To the Editors:
Adam Shatz’s articulate review of Jean Daniel’s “The Jewish Prison: A Rebellious Meditation on the State of Judaism,” sounds remarkably similar to the fundamental principles of Sandor Gilman’s 2003 critique of contemporary Jews. This is ironic and more powerful since Daniel writes as a French intellectual (influenced by his North African ethnicity) and Gilman is an American. But listen to the similarities.
Gilman insists that through history Jews have lived on the periphery of societies, and where they are found, are involved contentiously. He insists that this is a foundation of being Jewish. He suggests that Jews should not have a country of their own, lest this undermine (his concept) of being fundamentally Jewish. “Jews have always functioned as a permanent symbolic frontier” (Jewish Frontiers, p. 18). From this periphery, Jews should observe, critique others. Further, “all Diaspora societies in which Jews live … are places of contention and
complexity for Jews.” Like the “blessing” Jacob made on his deathbed to one of his sons, the Jews should eternally, or at least perpetually nip at the hind parts of others.
Daniel too suggests that a fundamental part of Jewish identity is to “serve” others, specifically as “witnesses” and “prophets.” (But, prophets tend not to be well-received: the biblical ones spent much
time hiding in desolate wadis so that they would not be killed.) Daniel at the same time wishes or demands that Jews (at least in France) integrate (assimilate). The recent shift he notes in French Jewish identity — particularly of his more recently arrived North African brethren — towards greater “ethnicity” and love of Israel, troubles Daniel. Yet, ironically, Daniel, a professed non-religious man, turns to the biblical concept of “chosen people” to demand witnessing and prophecy from Jews. He expects them to have a higher calling, a higher moral platform than other …. what: nations, peoples, religions, ethnicities. His idea sounds like the Jewish concept of “light to the non-Jews” (Or l’goyim): that Jews should be a guiding light to others, a stance that begets envy, acrimony.
But the reviewer adroitly captures several problems in Daniel’s argument, while praising him: first, Daniel’s bowdlerized version of the history of Jews in France; second, who or what are these people
Daniel calls Jews. Daniel starts with the extraordinary French decision to give Jews citizenship in 1791, then extols the thriving of Jews in France. Yet, Shatz, almost by-the-by, reminds us of episodic French anti-Semitism,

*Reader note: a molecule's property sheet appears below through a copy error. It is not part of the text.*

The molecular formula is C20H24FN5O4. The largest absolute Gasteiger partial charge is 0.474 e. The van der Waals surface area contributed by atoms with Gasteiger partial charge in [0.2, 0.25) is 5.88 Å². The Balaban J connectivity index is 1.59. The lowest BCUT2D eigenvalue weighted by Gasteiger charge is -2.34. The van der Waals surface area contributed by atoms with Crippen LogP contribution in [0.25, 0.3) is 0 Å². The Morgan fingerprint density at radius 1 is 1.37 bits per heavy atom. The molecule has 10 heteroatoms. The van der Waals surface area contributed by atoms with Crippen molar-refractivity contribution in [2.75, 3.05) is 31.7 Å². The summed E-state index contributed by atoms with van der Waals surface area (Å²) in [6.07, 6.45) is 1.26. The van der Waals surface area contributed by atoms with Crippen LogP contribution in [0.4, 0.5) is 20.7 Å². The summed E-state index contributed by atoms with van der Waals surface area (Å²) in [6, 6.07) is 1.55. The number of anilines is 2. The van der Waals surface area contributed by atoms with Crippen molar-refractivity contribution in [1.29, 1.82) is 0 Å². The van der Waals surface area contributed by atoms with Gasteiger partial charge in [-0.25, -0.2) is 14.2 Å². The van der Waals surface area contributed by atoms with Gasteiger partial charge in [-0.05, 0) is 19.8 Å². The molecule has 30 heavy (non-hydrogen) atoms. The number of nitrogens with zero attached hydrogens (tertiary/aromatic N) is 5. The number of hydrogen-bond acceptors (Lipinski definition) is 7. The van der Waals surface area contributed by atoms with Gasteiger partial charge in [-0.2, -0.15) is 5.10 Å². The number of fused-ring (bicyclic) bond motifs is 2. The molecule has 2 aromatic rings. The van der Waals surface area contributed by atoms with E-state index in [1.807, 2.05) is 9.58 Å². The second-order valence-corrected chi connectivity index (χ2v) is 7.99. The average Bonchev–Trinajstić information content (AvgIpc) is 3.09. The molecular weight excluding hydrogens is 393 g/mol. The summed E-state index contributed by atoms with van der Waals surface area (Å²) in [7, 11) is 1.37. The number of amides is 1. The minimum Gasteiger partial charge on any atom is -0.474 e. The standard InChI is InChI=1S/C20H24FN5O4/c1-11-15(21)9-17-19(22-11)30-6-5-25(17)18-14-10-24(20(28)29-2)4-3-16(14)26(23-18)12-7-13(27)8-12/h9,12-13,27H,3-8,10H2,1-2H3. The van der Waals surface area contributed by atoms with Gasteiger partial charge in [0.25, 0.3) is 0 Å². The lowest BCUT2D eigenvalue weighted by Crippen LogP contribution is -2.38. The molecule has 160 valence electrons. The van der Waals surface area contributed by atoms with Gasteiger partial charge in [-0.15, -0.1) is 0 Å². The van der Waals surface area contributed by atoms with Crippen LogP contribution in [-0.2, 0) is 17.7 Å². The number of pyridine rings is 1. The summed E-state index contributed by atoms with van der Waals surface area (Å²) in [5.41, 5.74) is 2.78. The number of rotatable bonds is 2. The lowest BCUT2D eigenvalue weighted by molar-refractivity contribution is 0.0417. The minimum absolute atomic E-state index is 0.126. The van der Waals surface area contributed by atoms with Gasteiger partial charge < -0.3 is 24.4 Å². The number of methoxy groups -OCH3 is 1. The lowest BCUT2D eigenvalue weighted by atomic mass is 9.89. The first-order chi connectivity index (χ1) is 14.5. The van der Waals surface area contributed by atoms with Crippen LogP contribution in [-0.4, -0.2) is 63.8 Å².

starting with Abbe Gregoire’s (1789) statements about Jews’ “atavistic customs, deceitful habits and strange smells and vices.” or the Jacobins’ concern that 40,000 Jews were a threat to 28 million French;
or Drumont’s 1886 “anti-Semitic manifesto,” Dreyfus, up to DeGaulle’s gallingly shameful insistence that Jews are “an elite people, sure of itself and domineering.” A long history of Jew-hating French have, even as Jews have also thrived.
But the second dilemma Shatz articulates in his review, is whom Daniel is asking to be witnesses and prophets. Jews are not simply a religion, as are, for instance, Catholics or Moslems. Daniel states
he is not religious, but considers himself Jewish. And Jews are not simply a nation: certainly for two millennia, they had no country; even now, those who live outside Israel can consider themselves Jewish. And certainly odd to consider Jews an ethnicity: how to reconcile the ethnicity of Yemenite with Moroccan or Eastern European
or North American or Argentinian Jews? Perhaps Jews are a people, whatever this might be. But Daniel’s argument becomes more tenuous, particularly when this non-religious Jew cites biblical references to support his insistence that Jews are obligated, elected, to be witnesses or prophets.
In sum, Shatz presents well the problems with the arguments of this French intellectual, nearing the end of his life, who finds himself troubled by his Jewish brethren. Let us ask a different question of this fine intellectual. Why did you not write a book entitled, The French Prison, in which you would argue that the French should be witnesses and prophets, be more moral than others, hold themselves up to a higher standard and incur the danger to oneself in doing so? And the French would do this better without a nation, Daniel might have to argue.
An Israeli president on meeting secretly with an Arab leader, was challenged, “Who made you chosen!” To which the Jew responded, “You want the job?” Anyone else want the job? Please.
Nathan Szajnberg, MD
Clinical Professor, UCSF
Wallerstein Research Fellow in Psychoanalysis, SFPI
Member, IPSR, UC, Berkeley